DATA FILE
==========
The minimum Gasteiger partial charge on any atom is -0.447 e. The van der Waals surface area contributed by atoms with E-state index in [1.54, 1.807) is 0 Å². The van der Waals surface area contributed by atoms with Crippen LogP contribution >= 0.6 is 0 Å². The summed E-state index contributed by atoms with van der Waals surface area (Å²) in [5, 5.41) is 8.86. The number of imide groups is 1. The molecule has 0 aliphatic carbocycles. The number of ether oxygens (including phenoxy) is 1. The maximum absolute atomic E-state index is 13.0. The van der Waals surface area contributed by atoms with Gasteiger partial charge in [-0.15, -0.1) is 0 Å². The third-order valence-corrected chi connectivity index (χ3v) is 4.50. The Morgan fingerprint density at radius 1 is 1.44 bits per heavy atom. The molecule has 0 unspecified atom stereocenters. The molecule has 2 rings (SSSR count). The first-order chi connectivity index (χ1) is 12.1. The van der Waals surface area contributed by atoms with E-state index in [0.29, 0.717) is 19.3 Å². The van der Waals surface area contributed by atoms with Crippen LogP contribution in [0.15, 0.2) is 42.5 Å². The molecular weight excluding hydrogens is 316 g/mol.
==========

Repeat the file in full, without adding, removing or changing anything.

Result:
The minimum Gasteiger partial charge on any atom is -0.447 e. The van der Waals surface area contributed by atoms with E-state index in [1.54, 1.807) is 0 Å². The van der Waals surface area contributed by atoms with Crippen LogP contribution >= 0.6 is 0 Å². The summed E-state index contributed by atoms with van der Waals surface area (Å²) in [5, 5.41) is 8.86. The number of imide groups is 1. The molecule has 0 aliphatic carbocycles. The number of ether oxygens (including phenoxy) is 1. The maximum absolute atomic E-state index is 13.0. The van der Waals surface area contributed by atoms with Gasteiger partial charge in [-0.15, -0.1) is 0 Å². The third-order valence-corrected chi connectivity index (χ3v) is 4.50. The Morgan fingerprint density at radius 1 is 1.44 bits per heavy atom. The molecule has 0 unspecified atom stereocenters. The molecule has 2 rings (SSSR count). The first-order chi connectivity index (χ1) is 12.1. The van der Waals surface area contributed by atoms with E-state index in [0.29, 0.717) is 19.3 Å². The van der Waals surface area contributed by atoms with Crippen LogP contribution in [0.15, 0.2) is 42.5 Å². The molecular weight excluding hydrogens is 316 g/mol.